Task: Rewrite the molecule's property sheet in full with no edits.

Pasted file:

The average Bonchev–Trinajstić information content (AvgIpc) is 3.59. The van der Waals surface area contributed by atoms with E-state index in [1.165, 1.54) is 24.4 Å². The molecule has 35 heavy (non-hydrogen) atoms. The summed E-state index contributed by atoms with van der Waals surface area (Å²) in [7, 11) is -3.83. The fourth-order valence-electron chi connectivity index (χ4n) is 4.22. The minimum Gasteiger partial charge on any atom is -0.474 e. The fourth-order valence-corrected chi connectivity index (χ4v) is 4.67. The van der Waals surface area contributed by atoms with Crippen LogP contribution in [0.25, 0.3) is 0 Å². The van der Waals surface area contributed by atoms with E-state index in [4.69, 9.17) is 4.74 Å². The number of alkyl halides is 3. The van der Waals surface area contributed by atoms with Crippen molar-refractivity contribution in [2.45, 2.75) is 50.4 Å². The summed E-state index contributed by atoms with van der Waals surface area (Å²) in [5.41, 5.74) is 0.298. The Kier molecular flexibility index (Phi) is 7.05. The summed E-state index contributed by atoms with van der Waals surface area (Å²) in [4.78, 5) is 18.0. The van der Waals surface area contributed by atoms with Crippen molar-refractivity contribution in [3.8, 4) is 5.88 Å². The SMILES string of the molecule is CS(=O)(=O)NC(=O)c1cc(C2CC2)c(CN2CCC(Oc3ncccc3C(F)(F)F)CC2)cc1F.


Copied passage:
The average Bonchev–Trinajstić information content (AvgIpc) is 3.59. The van der Waals surface area contributed by atoms with E-state index in [1.165, 1.54) is 24.4 Å². The molecule has 35 heavy (non-hydrogen) atoms. The summed E-state index contributed by atoms with van der Waals surface area (Å²) in [7, 11) is -3.83. The fourth-order valence-electron chi connectivity index (χ4n) is 4.22. The minimum Gasteiger partial charge on any atom is -0.474 e. The fourth-order valence-corrected chi connectivity index (χ4v) is 4.67. The van der Waals surface area contributed by atoms with Crippen LogP contribution in [0.25, 0.3) is 0 Å². The van der Waals surface area contributed by atoms with E-state index in [4.69, 9.17) is 4.74 Å². The number of alkyl halides is 3. The van der Waals surface area contributed by atoms with Crippen molar-refractivity contribution in [2.45, 2.75) is 50.4 Å². The summed E-state index contributed by atoms with van der Waals surface area (Å²) in [5.41, 5.74) is 0.298. The Kier molecular flexibility index (Phi) is 7.05. The summed E-state index contributed by atoms with van der Waals surface area (Å²) in [4.78, 5) is 18.0. The van der Waals surface area contributed by atoms with Crippen molar-refractivity contribution in [3.8, 4) is 5.88 Å². The SMILES string of the molecule is CS(=O)(=O)NC(=O)c1cc(C2CC2)c(CN2CCC(Oc3ncccc3C(F)(F)F)CC2)cc1F.